5 questions I ask myself when cleaning out my closet
You will usually find me cleaning out my closet every six months or so. Years pass and so do trends and if I don’t stay on top of the contents of my wardrobe, it will suddenly swell to bursting point. Even Carrie Bradshaw, with her divine ward-room packed with Manolos is not immune from a wardrobe clean out!
There are a few questions I ask myself when cleaning out my closet but before I move onto those, let me start with the three sacred wardrobe clean out rules I religiously follow.
- Thou shalt never embark on ‘Project Declutter Wardrobe’ in response to a bad day. You will make many bad decisions in anger.
- Thou shalt never start decluttering clothes whilst one is pregnant or until at least 6 months postpartum. Of course nothing fits you, but it will again one day soon.
- Thou shalt always start a wardrobe clean out with a clean floor. Don’t risk anything you love accidentally falling into the “going” pile.
Follow these rules and you are halfway towards clean wardrobe bliss. The hard part is choosing what to keep and what to throw. These questions I ask myself might help.
When was the last time I wore this?
If the answer is longer than 12 months ago, then you need to ask yourself some more questions about whether you need to keep it. If the item is a dressier piece then perhaps extend the timeframe a little. If you have trouble keeping track of what you have and haven’t worn, simply pop a divider at the front of your hanging rack. When you wear something, pop it back in front of the divider. Deciding what has to go will become that much easier!
Why I am holding on to this?
Did you wear it to a special event and it holds a special memory? Are you hoping that you will fit into it again one day? Was it your favourite piece of clothing that you wore pre-kids and you just can’t bear to part from it? Consider why you are holding onto something and if the answer justifies the space it takes up in your wardrobe.
How does this make me feel?
I’m a big believer in always feeling good in what you wear. In the KonMari method of decluttering, you hold an item and if it doesn’t spark joy in you then you get rid of it. You should also do a similar thing with your wardrobe. Perhaps it is a skirt that rides up so you are tugging at it all day. Or a top with an itchy zipper. Or a pair of shoes that just isn’t worth the pain you go through to wear them. If you can’t fix the problem, don’t keep the item.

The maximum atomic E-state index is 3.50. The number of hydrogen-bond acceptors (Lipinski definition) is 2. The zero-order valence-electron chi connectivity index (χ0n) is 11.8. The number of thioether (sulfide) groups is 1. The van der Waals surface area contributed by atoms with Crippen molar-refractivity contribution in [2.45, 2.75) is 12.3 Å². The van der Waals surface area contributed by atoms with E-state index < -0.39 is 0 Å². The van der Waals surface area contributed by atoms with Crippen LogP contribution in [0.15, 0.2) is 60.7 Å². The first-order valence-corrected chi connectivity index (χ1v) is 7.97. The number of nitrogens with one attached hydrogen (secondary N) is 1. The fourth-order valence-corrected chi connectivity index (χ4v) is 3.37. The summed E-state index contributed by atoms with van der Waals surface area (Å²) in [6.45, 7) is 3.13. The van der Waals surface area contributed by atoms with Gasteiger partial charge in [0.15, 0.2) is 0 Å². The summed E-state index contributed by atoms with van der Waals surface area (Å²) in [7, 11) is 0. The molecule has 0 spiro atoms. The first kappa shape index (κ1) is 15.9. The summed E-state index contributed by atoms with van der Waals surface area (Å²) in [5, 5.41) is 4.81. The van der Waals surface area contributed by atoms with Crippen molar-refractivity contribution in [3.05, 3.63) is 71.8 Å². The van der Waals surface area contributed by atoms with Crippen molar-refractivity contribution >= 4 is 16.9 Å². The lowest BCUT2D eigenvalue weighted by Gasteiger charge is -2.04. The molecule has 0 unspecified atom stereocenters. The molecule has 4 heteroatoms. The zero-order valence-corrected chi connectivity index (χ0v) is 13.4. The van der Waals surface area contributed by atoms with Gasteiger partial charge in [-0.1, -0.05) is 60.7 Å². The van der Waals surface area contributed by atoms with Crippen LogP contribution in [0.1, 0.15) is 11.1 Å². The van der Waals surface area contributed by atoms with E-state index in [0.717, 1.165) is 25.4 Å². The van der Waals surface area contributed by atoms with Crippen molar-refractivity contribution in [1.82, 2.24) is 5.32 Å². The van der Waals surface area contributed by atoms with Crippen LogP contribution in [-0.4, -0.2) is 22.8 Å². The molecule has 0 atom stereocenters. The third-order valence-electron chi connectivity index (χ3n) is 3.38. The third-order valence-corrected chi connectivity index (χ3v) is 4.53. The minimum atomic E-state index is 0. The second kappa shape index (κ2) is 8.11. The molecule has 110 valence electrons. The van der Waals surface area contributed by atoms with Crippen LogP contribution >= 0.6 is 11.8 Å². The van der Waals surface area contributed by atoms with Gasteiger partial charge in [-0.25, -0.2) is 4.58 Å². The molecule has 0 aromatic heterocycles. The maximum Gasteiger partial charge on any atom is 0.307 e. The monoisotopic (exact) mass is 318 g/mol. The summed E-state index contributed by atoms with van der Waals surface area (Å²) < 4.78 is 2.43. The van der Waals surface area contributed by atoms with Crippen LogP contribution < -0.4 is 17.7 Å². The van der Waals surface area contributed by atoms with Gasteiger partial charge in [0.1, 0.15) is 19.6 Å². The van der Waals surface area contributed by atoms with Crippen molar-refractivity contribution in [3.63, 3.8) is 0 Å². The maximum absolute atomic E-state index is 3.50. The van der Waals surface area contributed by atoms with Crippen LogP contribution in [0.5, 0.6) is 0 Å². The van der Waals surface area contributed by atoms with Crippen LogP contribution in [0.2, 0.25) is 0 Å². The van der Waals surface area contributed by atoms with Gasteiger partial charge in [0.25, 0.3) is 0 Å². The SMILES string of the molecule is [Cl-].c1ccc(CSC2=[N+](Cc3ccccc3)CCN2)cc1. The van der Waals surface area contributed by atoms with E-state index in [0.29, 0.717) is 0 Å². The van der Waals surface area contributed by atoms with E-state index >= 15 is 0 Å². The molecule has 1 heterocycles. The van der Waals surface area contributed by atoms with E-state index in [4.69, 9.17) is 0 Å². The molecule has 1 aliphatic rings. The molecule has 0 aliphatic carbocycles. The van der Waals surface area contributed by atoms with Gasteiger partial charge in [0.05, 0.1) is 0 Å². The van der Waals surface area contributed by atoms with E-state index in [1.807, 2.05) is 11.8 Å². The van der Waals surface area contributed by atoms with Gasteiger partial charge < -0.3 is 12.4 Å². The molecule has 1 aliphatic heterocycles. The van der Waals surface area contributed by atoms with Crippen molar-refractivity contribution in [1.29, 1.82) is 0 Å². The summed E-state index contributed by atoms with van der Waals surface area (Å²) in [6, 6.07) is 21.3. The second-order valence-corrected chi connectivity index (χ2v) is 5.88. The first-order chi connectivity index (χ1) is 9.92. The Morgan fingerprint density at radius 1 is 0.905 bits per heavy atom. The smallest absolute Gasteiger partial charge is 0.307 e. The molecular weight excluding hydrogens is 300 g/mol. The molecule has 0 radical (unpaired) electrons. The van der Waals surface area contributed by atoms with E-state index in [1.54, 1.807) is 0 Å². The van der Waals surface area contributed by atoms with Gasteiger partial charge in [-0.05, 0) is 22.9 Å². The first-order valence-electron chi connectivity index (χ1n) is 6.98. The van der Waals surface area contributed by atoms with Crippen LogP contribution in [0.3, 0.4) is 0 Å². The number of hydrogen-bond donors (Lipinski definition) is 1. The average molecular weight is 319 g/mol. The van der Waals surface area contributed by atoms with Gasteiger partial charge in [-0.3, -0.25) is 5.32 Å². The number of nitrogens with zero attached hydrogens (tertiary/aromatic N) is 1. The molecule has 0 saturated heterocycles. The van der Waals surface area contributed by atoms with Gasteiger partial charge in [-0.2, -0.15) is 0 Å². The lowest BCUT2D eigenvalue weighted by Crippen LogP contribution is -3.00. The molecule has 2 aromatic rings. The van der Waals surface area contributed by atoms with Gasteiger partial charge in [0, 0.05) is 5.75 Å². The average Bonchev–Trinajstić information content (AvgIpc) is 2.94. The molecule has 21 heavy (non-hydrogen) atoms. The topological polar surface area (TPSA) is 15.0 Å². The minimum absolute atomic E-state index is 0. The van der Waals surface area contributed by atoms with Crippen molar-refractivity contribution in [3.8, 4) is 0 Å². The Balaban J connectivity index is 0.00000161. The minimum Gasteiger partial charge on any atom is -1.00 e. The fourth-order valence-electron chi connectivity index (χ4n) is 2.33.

Could this be used by someone in need?
If you decide not to keep certain pieces from your wardrobe, consider whether they could be used by someone in need. Organisations like Dress for Success will take gently-used, clean interview and workwear appropriate clothing. This is then distributed to disadvantaged women who are seeking work. If you have non-corporate attire this could go to other organisations like St Vincent de Paul or The Salvation Army. Just don’t leave the bags in your boot for six months like I do before dropping them off! If the clothes aren’t in very good condition, pop them in the shed to use as rags. Old t-shirts are particularly good for mopping up messes.
Is this a suitable item for the dress up box?
Some of my favourite items in my dress up box as a kid were mums old 70’s clothes. Fabulous clogs, handbags with wooden handles and flowing maxi dresses made me the grooviest 5-year-old around! If you think the kids will make use of it then add it to their dress up box and see what they create with their imaginations! If they aren’t dress up box material then perhaps elements might be good for a craft or busy box. Large buttons or embellishments, even shreds from a t-shirt can be used to get creative. If you do craft with your kids then this could be a cheap way to top up the craft box.
How often do you do a wardrobe clean out? Any questions I should add when I am cleaning out my closet?
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